The girl’s name was Calae. She and I would find ourselves walking along the beach later that day playing a game of name that tune. She would hum a few notes. I would guess the song. I would hum something. She would guess. Then by divine intervention, she began to hum amazing grace. I knew the song, but I didn’t know anything of it’s concepts. “Are you a Christian?” she asked. I fumbled around for an answer, which spawned a pseudo confession from my heart to this total stranger.
I told Calae about my struggles without ever mentioning the word “homosexuality”. I danced around the subject like I was walking on a bed of hot coals. I told her that I “have something big and terrible at work in my life”. I told her of my bruised emotions and rampant confusion. Yet, even back then, 6 years prior to the time I would finally leave homosexuality, God had planted hope in my heart. Even in the midst of being attracted to every guy on the street and feeling inferior to all of them, God was there. I told Calae that a day was coming when I felt I would climb over the mountain of my sin and find freedom on the other side. I told her that I felt that life would be stress free and my problems would be over once that happened. Her next statement was tempered with wisdom and love, but it caught me like a dagger, piercing my chest. You will overcome this, she said, but the truth is that on the other side of it there will be other crises and struggles. I felt my spirit yelling “NOOOOO!!!!” I couldn’t imagine a life of persistent life of struggle. I didn’t want to believe that after this, there would be more strife, more battles and more heartache. Yet once again as before, the truth surfaced from deep in my heart. I knew she was right. I also knew, it scared the hell out of me.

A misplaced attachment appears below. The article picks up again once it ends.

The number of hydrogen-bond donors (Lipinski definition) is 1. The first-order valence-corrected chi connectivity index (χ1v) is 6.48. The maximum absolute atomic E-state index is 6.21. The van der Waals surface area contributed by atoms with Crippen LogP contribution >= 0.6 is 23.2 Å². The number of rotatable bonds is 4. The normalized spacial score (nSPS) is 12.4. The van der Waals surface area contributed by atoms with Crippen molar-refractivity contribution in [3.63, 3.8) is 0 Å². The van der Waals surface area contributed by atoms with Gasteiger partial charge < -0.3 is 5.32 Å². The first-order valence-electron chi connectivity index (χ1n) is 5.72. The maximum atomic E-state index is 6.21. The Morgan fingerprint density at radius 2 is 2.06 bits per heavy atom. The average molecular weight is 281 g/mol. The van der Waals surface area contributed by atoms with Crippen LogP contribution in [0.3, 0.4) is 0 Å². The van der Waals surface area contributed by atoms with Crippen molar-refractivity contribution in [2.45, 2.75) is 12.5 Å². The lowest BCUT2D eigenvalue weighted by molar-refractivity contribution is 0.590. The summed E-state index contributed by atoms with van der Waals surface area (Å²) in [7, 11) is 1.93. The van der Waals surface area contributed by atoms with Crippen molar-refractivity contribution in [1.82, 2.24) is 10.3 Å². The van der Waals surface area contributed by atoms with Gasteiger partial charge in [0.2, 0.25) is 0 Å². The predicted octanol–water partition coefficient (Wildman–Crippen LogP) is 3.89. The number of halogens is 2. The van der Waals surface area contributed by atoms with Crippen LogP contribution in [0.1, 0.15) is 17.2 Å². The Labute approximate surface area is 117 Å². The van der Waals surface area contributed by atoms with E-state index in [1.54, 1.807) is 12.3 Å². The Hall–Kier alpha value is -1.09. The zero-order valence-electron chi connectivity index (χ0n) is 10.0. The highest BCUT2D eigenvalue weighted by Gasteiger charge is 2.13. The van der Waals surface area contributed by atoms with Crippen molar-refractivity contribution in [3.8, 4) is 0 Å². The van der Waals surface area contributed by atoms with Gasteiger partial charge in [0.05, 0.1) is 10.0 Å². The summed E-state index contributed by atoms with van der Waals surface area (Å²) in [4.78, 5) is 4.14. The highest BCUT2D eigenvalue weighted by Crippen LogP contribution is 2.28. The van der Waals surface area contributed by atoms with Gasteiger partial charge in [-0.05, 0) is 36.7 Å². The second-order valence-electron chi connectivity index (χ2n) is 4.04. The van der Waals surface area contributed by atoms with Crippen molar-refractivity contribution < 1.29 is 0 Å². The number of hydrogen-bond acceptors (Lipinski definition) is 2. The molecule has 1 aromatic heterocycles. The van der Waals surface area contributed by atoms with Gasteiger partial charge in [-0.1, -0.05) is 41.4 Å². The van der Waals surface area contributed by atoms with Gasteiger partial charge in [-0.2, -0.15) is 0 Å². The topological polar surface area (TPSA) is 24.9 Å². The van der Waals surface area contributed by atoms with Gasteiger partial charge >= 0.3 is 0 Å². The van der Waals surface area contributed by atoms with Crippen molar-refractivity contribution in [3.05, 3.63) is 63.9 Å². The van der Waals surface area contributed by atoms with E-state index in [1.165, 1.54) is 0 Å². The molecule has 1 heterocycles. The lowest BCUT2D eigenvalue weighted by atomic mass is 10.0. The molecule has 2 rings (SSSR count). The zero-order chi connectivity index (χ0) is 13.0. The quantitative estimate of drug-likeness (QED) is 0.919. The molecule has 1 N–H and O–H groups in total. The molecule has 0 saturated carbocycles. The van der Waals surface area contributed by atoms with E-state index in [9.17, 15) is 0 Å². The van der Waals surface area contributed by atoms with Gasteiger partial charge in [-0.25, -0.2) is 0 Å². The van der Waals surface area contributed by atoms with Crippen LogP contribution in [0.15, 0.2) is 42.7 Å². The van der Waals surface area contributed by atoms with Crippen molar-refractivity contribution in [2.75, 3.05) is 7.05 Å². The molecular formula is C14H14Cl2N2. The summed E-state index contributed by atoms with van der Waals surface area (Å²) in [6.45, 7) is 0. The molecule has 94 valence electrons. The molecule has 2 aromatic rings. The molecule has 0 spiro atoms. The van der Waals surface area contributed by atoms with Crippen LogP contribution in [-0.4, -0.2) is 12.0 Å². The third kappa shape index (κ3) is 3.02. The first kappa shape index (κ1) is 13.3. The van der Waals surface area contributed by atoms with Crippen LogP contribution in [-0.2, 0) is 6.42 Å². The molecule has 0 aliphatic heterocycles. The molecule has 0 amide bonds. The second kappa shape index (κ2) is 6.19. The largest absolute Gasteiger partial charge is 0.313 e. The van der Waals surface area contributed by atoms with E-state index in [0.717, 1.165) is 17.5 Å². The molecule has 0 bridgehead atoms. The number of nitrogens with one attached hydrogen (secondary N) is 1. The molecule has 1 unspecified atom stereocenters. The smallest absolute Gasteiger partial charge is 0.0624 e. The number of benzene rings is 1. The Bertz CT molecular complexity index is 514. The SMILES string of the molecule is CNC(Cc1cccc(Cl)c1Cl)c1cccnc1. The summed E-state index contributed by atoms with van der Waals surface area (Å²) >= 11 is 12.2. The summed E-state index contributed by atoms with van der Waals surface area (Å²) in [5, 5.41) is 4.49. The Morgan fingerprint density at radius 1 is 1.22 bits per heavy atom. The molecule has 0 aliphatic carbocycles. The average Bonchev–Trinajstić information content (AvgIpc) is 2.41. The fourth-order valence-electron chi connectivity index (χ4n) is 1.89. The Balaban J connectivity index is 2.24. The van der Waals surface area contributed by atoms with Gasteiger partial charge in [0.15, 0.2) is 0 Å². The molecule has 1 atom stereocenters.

It would be many years later before I would reunite with Calae. I had turned my life over to God and had begun to climb the mountain of my past. She presented me with a painted tapestry of Irish Linen. The subject of the painting was “The Queen’s Staircase”, a Bahamian national landmark. Slaves carved the staircase out of the natural coral and limestone of the Island. It is also called “The Sixty Six Steps”. As Calae shared the story of the landmark, my eyes filled with tears. “These steps remind me of the all the steps you have taken to walk out of homosexuality and towards God”, she said. It was monumental for me. Not only did she remember and acknowledged my struggle, but she had seen it play over many years. She was also there from the beginning.
I have no doubt that God heard those desperate prayers from my bedside at Oklahoma State. He knew the tears I cried weren’t a superficial show of emotion, but evidence of a soul in deep despair. My homosexual desires had been shaped over a lifetime of hurt and pain. God knew that my family situation had tragically shaped my life and spearhead the development of my homosexual desires. God also knew that it was His process and not a magical healing that would lead me to discover the truth that no one in born gay. God ultimately revealed to me that I may have been born Sensitive, Artistic and Creative for His pleasure, but I was not born gay for men’s pleasure.
The trip to the Bahamas was less about my career as a dolphin trainer and more about the sovereignty of God. God planted a love for his creation in my heart. Then He used that love to teach me about his Amazing Grace. Lyrics that were nothing more than a catchy tune on a beach many years ago, have now become the words that define a life full of purpose.
“Amazing Grace, how sweet the sound. That saved a wretch like me… I once was lost, but now am found. Was blind, but now, I see.”
Thank you Jesus for choosing me so long ago. Please let your revelations rain down and flood the gay community with your love and grace. You are no respecter of persons. Do for them father, what you have done for me. Amen.